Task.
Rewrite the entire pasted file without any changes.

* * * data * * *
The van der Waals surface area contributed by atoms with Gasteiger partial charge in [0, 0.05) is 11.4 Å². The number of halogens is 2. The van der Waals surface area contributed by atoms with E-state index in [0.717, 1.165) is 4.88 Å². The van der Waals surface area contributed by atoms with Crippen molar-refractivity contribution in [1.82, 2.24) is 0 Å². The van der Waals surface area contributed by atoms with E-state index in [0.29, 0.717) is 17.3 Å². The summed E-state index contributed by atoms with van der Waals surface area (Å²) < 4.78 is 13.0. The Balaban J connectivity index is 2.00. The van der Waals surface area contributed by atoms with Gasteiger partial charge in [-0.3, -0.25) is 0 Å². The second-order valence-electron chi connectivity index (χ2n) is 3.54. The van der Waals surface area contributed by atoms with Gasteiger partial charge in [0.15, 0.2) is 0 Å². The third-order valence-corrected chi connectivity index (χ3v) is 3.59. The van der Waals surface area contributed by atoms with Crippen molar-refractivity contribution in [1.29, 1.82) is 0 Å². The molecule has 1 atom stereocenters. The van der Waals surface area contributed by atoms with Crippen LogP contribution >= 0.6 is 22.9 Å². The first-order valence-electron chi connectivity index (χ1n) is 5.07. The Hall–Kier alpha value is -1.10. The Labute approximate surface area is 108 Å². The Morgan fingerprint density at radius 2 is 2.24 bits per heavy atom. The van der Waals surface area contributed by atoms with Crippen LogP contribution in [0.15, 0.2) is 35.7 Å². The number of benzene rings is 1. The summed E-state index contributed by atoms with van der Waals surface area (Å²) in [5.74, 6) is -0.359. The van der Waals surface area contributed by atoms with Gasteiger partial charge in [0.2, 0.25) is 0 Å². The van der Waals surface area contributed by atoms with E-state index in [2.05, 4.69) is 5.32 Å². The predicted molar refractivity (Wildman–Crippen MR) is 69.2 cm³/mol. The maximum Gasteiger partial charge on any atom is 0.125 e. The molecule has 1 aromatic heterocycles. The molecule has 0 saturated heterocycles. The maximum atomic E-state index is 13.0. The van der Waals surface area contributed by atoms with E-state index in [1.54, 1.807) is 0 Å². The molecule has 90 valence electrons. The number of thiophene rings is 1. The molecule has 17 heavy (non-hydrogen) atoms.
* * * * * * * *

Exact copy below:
The van der Waals surface area contributed by atoms with Gasteiger partial charge in [0, 0.05) is 11.4 Å². The number of halogens is 2. The van der Waals surface area contributed by atoms with E-state index in [0.717, 1.165) is 4.88 Å². The van der Waals surface area contributed by atoms with Crippen molar-refractivity contribution in [1.82, 2.24) is 0 Å². The van der Waals surface area contributed by atoms with E-state index in [0.29, 0.717) is 17.3 Å². The summed E-state index contributed by atoms with van der Waals surface area (Å²) < 4.78 is 13.0. The Balaban J connectivity index is 2.00. The van der Waals surface area contributed by atoms with Gasteiger partial charge in [-0.3, -0.25) is 0 Å². The second-order valence-electron chi connectivity index (χ2n) is 3.54. The van der Waals surface area contributed by atoms with Gasteiger partial charge in [0.15, 0.2) is 0 Å². The third-order valence-corrected chi connectivity index (χ3v) is 3.59. The van der Waals surface area contributed by atoms with Crippen molar-refractivity contribution in [1.29, 1.82) is 0 Å². The molecule has 1 atom stereocenters. The van der Waals surface area contributed by atoms with Crippen LogP contribution >= 0.6 is 22.9 Å². The first-order valence-electron chi connectivity index (χ1n) is 5.07. The Hall–Kier alpha value is -1.10. The Labute approximate surface area is 108 Å². The Morgan fingerprint density at radius 2 is 2.24 bits per heavy atom. The van der Waals surface area contributed by atoms with Crippen LogP contribution in [0.15, 0.2) is 35.7 Å². The number of benzene rings is 1. The summed E-state index contributed by atoms with van der Waals surface area (Å²) in [5.74, 6) is -0.359. The van der Waals surface area contributed by atoms with Gasteiger partial charge in [0.2, 0.25) is 0 Å². The van der Waals surface area contributed by atoms with E-state index in [2.05, 4.69) is 5.32 Å². The predicted molar refractivity (Wildman–Crippen MR) is 69.2 cm³/mol. The maximum Gasteiger partial charge on any atom is 0.125 e. The molecule has 1 aromatic heterocycles. The molecule has 0 saturated heterocycles. The maximum atomic E-state index is 13.0. The van der Waals surface area contributed by atoms with E-state index in [1.54, 1.807) is 0 Å². The molecule has 90 valence electrons. The number of thiophene rings is 1. The molecule has 17 heavy (non-hydrogen) atoms.